The World Series of Poker is...well, the World Series of poker tournaments. The multiday, multistaged tournament of all- comers in the poker world, be they pro or amateur, is the grandest of grand poker events, culminating in a several-days-long main event where thousands of players test their Texas hold 'em skills with the hope of taking home the bracelet and millions of dollars in cash winnings. But you wouldn't know any of this by playing Activision Value's game take on the World Series. World Series of Poker lacks the grandiose presentation and scale of the real-life tournament, featuring only a handful of familiar poker faces, largely ugly visuals, and barely anything that really feels like the real-life World Series. However, purely judged as a console poker game, it gets a few things right. Still, with a license as big as the World Series, you'd hope for something more than a marginal poker game.
Games included in the World Series of Poker package are Omaha, Omaha hi-low split, seven card stud, seven card stud hi-low split, razz (seven stud lowball), and, of course, the Cadillac of poker itself, Texas hold 'em. The bulk of the single-player experience comes from the career mode, where you're given the opportunity to create your own poker persona through some rudimentary but decently varied facial and attire editing tools. Give your player some intimidating sunglasses, a goofy beard, a gold lamé suit, or whatever suits your fancy. After that, you're given $10,000 and sent into the lion's den. With that money, you can begin buying your way into any of the ancillary WSOP tournaments to build your bankroll, or you can just dive headfirst into the main event. Oddly enough, you will still have to complete almost all of the side tournaments before you can move on into the next year of your career, even if you finish the main event.
The progression of the career is a bit stagnant but not altogether bad. The main problem with it is that everything you do feels fundamentally the same. Whether you're in a $1,500 razz tournament or the main event, the presentation and feel of the game never really changes. There are a few invitational tournaments you can check out where you'll play against mostly pro players, but even they don't break up the monotony very well. Not to mention that the game boasts only a small number of real-life pro players, such as Chris "Jesus" Ferguson, Scotty Nguyen, Men "The Master" Nguyen, John Phan, and Max Pescatori--and none of them display their trademark personalities in the game. In fact, they pretty much act like raving lunatics the whole time, wildly gesticulating in ways that would embarrass Mattias "The Screaming Swede" Anderson. Even a few of Scotty Nguyen's trademark jabs would have been wholly welcome. Oh, well.
Thankfully, the game itself plays pretty well. The artificial intelligence is pretty up to speed, and you'll see plenty of players act differently from one another. Some play more aggressively, trying to bully you with their chip stacks, and others prefer the Dan Harrington approach, playing it tightly and waiting for big hands to go in for the kill. Most times, your opponents seem to know when to bow out and when to strike, though there are occasions where the CPU players will put way too much stock in draw hands, only to end up getting burned. Then again, most poker players are guilty of letting pretty-looking flush and straight draws get the best of them at least one time or another, so there are far worse flaws to suffer from.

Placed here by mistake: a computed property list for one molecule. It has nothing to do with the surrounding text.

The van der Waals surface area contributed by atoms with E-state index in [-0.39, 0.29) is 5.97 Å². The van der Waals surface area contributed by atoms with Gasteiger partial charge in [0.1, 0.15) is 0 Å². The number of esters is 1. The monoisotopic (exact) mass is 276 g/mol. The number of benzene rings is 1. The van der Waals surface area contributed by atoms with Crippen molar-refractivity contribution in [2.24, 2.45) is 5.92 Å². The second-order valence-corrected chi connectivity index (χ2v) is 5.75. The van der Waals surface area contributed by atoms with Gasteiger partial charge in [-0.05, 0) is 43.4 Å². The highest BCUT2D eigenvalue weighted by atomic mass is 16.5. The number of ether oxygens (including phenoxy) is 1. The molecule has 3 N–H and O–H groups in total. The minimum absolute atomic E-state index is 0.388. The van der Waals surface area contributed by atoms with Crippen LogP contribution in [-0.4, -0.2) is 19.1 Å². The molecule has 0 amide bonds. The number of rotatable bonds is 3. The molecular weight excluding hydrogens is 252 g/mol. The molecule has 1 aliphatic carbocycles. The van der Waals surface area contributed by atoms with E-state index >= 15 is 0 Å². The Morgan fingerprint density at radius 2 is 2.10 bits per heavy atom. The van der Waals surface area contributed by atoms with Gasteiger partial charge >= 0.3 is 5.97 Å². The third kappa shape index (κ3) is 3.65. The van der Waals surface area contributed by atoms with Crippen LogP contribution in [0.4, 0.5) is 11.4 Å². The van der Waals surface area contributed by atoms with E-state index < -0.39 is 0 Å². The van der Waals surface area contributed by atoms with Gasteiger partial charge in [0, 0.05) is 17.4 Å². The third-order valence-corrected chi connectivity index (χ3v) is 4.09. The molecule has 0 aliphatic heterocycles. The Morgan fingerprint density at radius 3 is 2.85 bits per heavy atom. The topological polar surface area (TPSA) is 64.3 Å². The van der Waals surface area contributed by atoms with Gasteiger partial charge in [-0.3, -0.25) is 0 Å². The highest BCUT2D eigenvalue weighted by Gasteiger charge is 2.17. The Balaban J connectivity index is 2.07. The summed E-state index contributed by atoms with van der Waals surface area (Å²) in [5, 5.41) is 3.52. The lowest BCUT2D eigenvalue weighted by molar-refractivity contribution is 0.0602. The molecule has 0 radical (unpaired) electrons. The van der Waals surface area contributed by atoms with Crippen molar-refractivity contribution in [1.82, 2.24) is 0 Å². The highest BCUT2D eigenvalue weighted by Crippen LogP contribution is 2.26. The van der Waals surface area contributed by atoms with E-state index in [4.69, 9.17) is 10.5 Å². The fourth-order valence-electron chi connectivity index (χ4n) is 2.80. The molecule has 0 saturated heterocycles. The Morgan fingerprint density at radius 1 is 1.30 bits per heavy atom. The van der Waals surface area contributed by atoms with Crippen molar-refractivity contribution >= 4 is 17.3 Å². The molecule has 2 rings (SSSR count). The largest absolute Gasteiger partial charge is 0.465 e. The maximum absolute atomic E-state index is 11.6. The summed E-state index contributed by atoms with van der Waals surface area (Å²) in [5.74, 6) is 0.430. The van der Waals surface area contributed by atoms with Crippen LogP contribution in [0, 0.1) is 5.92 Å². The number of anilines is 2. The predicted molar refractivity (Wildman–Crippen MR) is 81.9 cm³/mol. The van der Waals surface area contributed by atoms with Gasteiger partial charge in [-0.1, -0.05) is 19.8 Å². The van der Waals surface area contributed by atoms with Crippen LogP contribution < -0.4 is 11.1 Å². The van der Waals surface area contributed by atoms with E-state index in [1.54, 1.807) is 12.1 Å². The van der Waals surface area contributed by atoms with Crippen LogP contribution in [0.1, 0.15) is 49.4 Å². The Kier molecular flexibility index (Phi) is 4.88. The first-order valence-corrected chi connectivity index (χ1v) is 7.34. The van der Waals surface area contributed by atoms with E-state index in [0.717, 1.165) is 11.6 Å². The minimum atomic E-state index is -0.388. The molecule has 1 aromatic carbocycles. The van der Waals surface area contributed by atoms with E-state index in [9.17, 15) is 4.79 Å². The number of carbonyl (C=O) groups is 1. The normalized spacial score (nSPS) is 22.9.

Whereas the Xbox and PlayStation 2 versions of World Series of Poker feature online play, the GameCube version sadly--though also predictably--does not. As we've said, the AI is reasonably solid, but the online play was one of the biggest reasons to pick up the other console versions of the game. Without it, World Series of Poker is a decidedly less appealing game.
World Series of Poker really falls short in the graphics and audio categories. The character models aren't very well put together, with blocky builds, goofy-looking faces, and animations that couldn't be more wildly out of place. Everybody swings their arms about in herky-jerky manners when they win or makes melodramatic "sad" faces when they lose. It's all so cartoonish and weird, and it just doesn't belong in a licensed product like this one. Not to mention that the game has just about the worst card-flopping animation in history. Fortunately, the basic interface that shows you your cards and the deal is quite good, and it even displays your folded hand over the rest of the hand so you can see what you might have had, as well as those fun little percentage markers that denote how much of a shot you have at winning during an all-in hand. Plus, you can skip quickly through cutscenes of players sitting there thinking about their hands if you like (except, for some reason, during Omaha games.) The GameCube version really looks no different from the Xbox or PS2 games, so at least you aren't losing out on graphical quality here (modest as it may be).
Official WSOP commentator Lon McEachern lends his voice to the proceedings, but his usual sidekick, Norman Chad, is nowhere to be found. As grating as Chad is during the TV broadcasts, his brand of painful self-denigrating humor would be vastly more welcome than the schlub who replaces him here. McEachern himself is bad enough; he's only got around a dozen or so canned comments, none of which provide any real insight. The rest of the audio doesn't consist of much more than the flips of cards, clatters of chips, and what have you.
With its lack of online play, World Series of Poker on the GameCube is much tougher to recommend than the Xbox or PlayStation 2 versions. Admittedly, options for poker games on the Cube are scant at best, but even so, the merely competent opponent AI and middling career mode aren't enough to make this version worth your while.